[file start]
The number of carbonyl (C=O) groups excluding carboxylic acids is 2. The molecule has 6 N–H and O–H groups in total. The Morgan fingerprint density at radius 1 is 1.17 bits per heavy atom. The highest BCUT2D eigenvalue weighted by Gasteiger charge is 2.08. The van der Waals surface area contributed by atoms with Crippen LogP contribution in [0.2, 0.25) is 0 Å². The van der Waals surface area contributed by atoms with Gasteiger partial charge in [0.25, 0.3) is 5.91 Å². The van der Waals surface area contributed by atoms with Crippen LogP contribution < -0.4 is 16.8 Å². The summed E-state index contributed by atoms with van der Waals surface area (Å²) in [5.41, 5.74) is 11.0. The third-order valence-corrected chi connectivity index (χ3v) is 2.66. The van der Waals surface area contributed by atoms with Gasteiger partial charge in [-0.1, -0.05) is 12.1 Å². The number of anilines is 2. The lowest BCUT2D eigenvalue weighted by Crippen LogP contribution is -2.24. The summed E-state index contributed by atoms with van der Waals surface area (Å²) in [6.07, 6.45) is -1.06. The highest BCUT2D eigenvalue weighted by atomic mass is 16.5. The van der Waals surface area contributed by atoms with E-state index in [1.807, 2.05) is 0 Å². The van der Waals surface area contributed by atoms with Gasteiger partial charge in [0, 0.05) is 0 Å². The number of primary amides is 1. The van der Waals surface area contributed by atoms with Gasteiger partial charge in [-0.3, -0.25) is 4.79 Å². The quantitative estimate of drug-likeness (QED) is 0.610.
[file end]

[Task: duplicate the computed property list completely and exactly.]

The number of carbonyl (C=O) groups excluding carboxylic acids is 2. The molecule has 6 N–H and O–H groups in total. The Morgan fingerprint density at radius 1 is 1.17 bits per heavy atom. The highest BCUT2D eigenvalue weighted by Gasteiger charge is 2.08. The van der Waals surface area contributed by atoms with Crippen LogP contribution in [0.2, 0.25) is 0 Å². The van der Waals surface area contributed by atoms with Gasteiger partial charge in [0.25, 0.3) is 5.91 Å². The van der Waals surface area contributed by atoms with Crippen LogP contribution < -0.4 is 16.8 Å². The summed E-state index contributed by atoms with van der Waals surface area (Å²) in [5.41, 5.74) is 11.0. The third-order valence-corrected chi connectivity index (χ3v) is 2.66. The van der Waals surface area contributed by atoms with Gasteiger partial charge in [-0.1, -0.05) is 12.1 Å². The number of anilines is 2. The lowest BCUT2D eigenvalue weighted by Crippen LogP contribution is -2.24. The summed E-state index contributed by atoms with van der Waals surface area (Å²) in [6.07, 6.45) is -1.06. The highest BCUT2D eigenvalue weighted by atomic mass is 16.5. The van der Waals surface area contributed by atoms with E-state index in [1.807, 2.05) is 0 Å². The van der Waals surface area contributed by atoms with Gasteiger partial charge in [0, 0.05) is 0 Å². The number of primary amides is 1. The van der Waals surface area contributed by atoms with Gasteiger partial charge in [-0.3, -0.25) is 4.79 Å². The quantitative estimate of drug-likeness (QED) is 0.610.